Well, it's not as much fun as his supporting roles in higher-toned studio B-movies like The Italian Job, The One, or Cellular. It should go without saying that the Transporter movies are all better than The Mechanic, as are the Crank movies. So is The Bank Job; so are Snatch and Lock, Stock, and Two Smoking Barrels. It's definitely better than Guy Ritchie's Revolver, though, and that movie War with Jet Li, and it's somewhat less stupid than the Death Race remake, or for that matter, The Expendables, his biggest hit so far. I haven't seen the Uwe Boll movie he did. So The Mechanic toes a peculiar line: it's far more polished and more entertaining than the junkiest movies on Stath's resume, but nowhere near delirious enough to compete on the Transporter/Crank continuum. You know what to do, Statham fans: compulsively see this movie anyway because it's January and what else do you have going on? (Alternately, replace "see" with "blind-buy," "movie" with "Blu-Ray," and "January" with "April.") (Note: author does not condone blind-buying The Mechanic on Blu-Ray. But evidently people do stuff like that. It's weird.) [Yes, it is. -Ed.]
The Rite: I doubt this exorcism thriller will match the delightful Anthony Hopkins retro-horror hamminess we got in The Wolfman around this time last year. Director Mikael Hafstrom did make the reasonably creepy 1408 (as well as the Weinstein-shelved drama Shanghai, also starring John Cusack!), but he also made the inexplicably Oscar-nominated Evil in his home country of Sweden and the absolutely terrible thriller Derailed over in the U.S. If you're looking for empty calories, probably go with The Mechanic.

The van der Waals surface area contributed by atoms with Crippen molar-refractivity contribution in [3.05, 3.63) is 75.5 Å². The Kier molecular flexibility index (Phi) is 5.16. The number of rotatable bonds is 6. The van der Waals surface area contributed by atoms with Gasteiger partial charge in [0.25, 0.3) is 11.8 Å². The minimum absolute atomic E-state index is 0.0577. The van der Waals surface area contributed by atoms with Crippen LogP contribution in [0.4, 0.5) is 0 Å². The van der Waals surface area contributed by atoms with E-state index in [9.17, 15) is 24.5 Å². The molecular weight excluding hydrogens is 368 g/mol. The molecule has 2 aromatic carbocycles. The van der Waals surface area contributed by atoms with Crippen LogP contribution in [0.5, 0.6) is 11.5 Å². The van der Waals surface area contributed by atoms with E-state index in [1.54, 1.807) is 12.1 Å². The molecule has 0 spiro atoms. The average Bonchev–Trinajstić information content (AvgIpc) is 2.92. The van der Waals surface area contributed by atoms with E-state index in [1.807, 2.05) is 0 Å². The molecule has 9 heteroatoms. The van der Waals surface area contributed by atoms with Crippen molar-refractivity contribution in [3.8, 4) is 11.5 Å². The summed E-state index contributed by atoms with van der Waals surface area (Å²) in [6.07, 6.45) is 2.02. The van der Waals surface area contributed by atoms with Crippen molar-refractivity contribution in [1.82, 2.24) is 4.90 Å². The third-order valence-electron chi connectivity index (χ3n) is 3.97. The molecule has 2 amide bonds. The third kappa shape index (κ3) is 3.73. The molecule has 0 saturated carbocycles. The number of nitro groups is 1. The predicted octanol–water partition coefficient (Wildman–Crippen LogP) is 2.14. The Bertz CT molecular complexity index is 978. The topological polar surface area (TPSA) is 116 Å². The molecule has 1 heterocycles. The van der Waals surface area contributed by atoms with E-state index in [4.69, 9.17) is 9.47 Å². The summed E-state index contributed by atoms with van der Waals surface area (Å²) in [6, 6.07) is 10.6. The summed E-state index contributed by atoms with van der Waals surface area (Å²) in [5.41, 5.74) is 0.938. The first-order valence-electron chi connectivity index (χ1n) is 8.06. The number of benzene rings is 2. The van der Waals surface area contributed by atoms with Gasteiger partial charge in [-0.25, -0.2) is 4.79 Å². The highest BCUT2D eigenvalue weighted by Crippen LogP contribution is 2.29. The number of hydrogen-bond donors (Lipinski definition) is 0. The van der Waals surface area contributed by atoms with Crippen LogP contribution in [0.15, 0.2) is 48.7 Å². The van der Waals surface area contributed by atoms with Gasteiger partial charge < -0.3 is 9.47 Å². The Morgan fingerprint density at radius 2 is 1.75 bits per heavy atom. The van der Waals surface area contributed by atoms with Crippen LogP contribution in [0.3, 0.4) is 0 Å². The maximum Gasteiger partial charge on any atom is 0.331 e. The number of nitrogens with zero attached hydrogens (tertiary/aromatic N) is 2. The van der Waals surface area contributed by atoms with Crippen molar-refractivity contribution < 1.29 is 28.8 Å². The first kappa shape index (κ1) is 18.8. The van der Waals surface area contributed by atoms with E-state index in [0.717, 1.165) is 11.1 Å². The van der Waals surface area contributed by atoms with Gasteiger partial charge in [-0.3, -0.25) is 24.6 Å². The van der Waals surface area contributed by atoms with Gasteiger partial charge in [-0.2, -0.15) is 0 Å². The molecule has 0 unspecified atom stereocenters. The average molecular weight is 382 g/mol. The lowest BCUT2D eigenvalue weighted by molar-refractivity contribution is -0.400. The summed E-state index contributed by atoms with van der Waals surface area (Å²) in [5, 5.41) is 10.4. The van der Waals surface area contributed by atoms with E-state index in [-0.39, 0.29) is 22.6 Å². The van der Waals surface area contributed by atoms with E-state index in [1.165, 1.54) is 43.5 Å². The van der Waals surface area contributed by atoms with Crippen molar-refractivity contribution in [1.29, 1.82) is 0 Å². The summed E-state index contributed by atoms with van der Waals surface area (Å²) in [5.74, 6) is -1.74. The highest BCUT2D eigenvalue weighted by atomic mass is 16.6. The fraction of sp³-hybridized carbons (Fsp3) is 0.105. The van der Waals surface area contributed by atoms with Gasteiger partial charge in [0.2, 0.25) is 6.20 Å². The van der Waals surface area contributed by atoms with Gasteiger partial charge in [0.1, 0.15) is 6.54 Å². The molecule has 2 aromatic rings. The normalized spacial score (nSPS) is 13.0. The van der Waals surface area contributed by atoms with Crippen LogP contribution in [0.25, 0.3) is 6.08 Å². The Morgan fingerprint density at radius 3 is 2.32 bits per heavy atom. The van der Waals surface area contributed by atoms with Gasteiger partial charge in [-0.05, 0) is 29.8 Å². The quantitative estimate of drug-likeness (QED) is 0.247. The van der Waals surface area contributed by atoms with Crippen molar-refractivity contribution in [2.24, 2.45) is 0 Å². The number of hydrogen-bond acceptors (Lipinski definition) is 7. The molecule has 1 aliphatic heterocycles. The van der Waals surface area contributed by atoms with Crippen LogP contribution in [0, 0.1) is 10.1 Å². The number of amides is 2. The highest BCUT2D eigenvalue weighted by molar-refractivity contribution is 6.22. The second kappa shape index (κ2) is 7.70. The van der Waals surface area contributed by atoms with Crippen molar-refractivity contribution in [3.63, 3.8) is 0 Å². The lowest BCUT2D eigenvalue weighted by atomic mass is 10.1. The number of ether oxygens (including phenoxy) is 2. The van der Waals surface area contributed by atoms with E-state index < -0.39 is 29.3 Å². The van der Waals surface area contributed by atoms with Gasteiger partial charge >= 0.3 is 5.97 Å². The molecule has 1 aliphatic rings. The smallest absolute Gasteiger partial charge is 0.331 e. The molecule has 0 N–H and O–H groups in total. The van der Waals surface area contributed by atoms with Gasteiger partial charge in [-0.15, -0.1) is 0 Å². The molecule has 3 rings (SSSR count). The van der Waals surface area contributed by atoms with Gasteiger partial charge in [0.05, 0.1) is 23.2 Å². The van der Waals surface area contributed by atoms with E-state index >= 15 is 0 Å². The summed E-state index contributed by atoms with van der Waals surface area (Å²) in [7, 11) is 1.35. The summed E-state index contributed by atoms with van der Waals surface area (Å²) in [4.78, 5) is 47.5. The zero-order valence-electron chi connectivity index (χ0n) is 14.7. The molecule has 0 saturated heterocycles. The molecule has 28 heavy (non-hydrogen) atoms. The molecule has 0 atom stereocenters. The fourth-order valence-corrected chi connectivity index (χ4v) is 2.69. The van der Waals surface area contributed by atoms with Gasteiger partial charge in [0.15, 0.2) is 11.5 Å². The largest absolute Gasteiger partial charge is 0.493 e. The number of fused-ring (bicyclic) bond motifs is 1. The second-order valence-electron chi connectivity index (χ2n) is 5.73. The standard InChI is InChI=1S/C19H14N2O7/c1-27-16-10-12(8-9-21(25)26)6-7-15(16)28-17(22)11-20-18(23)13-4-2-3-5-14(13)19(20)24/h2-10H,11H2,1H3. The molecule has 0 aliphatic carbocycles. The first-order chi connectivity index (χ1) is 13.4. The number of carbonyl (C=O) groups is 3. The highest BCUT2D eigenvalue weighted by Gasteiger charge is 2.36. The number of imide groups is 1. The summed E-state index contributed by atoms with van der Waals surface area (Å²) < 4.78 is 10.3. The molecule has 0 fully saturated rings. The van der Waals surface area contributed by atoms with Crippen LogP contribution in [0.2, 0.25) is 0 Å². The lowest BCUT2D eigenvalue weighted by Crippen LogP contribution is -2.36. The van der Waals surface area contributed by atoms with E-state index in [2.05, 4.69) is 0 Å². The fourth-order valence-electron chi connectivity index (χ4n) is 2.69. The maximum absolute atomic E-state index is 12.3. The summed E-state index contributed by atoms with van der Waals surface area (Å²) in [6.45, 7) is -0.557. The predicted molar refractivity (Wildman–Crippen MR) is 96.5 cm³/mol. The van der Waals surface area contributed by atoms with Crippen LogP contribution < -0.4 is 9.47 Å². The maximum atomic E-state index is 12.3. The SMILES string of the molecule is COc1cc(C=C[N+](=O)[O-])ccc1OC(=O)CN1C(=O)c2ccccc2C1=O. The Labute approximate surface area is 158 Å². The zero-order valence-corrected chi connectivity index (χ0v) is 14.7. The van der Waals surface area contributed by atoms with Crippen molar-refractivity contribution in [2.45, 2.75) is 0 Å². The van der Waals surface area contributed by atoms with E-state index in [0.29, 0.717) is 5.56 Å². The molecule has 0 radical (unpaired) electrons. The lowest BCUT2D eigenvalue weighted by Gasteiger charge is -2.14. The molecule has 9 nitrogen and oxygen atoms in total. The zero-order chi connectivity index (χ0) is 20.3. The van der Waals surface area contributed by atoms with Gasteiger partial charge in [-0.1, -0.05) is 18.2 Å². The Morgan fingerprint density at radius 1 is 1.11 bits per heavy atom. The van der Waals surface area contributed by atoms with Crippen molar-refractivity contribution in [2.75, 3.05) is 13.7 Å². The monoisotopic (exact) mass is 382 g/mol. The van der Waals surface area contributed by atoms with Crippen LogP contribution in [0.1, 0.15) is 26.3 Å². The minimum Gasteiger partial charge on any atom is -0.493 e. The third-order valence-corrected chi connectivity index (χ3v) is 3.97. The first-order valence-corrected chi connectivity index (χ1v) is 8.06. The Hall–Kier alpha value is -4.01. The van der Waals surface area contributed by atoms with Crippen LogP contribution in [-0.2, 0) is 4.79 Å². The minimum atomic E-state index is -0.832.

Kaboom: I haven't seen most of the indie movies Gregg Araki built his reputation on, not because they came out before my indie-watching time (although they sort of did), but because when I saw Totally Fucked Up, I totally fucking hated it. What a smugly aimless, listless, cruddy-looking movie. As such, it seemed prudent to pass on The Doom Generation and Nowhere, but many years later a strange thing happened many years later: Mysterious Skin was excellent, and devoid of more-disaffected-than-thou smarm. Then Smiley Face, a stoner comedy that seemed like an easy route for Araki's return to facile, snotty preciousness, was also pretty excellent. So while Kaboom promises a true return to the form I thought I couldn't stand (candy-colored, self-impressed faux-comic nihilism), I'm far more open to trying again with this guy (who also directed talent as diverse as Joseph Gordon-Levitt and Anna Faris to career-best performances). Benjamin Strong's review makes the movie sound a little more playful than its closest relatives on the Araki filmography.
From Prada to Nada: Honestly, I'm not sure if there even needs to be a particular movie with this title so much as someone (probably correctly) saw the potential to sell tickets to a movie called this. I'm picturing a multi-culti remake of the movie Material Girls starring the Duff sisters.